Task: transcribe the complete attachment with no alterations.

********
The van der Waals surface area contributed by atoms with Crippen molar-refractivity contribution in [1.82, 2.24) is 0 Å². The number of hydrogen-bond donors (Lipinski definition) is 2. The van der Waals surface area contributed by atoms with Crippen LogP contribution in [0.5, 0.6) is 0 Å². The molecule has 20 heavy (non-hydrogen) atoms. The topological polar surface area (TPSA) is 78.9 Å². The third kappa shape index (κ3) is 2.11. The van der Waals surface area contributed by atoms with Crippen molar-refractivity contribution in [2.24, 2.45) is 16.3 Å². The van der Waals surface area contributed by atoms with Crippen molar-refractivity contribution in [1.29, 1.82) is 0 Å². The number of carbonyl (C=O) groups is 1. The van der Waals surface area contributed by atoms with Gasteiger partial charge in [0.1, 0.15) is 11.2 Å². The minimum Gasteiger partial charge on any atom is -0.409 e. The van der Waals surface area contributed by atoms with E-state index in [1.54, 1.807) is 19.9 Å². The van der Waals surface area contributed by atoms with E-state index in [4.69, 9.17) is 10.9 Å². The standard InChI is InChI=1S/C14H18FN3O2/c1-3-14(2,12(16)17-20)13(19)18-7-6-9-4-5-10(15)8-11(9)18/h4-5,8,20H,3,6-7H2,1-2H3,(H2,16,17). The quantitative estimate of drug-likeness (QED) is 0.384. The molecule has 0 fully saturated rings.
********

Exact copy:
The van der Waals surface area contributed by atoms with Crippen molar-refractivity contribution in [1.82, 2.24) is 0 Å². The number of hydrogen-bond donors (Lipinski definition) is 2. The van der Waals surface area contributed by atoms with Crippen LogP contribution in [0.5, 0.6) is 0 Å². The molecule has 20 heavy (non-hydrogen) atoms. The topological polar surface area (TPSA) is 78.9 Å². The third kappa shape index (κ3) is 2.11. The van der Waals surface area contributed by atoms with Crippen molar-refractivity contribution in [2.24, 2.45) is 16.3 Å². The van der Waals surface area contributed by atoms with Crippen molar-refractivity contribution in [1.29, 1.82) is 0 Å². The number of carbonyl (C=O) groups is 1. The van der Waals surface area contributed by atoms with Gasteiger partial charge in [0.1, 0.15) is 11.2 Å². The minimum Gasteiger partial charge on any atom is -0.409 e. The van der Waals surface area contributed by atoms with E-state index in [1.54, 1.807) is 19.9 Å². The van der Waals surface area contributed by atoms with E-state index in [4.69, 9.17) is 10.9 Å². The standard InChI is InChI=1S/C14H18FN3O2/c1-3-14(2,12(16)17-20)13(19)18-7-6-9-4-5-10(15)8-11(9)18/h4-5,8,20H,3,6-7H2,1-2H3,(H2,16,17). The quantitative estimate of drug-likeness (QED) is 0.384. The molecule has 0 fully saturated rings.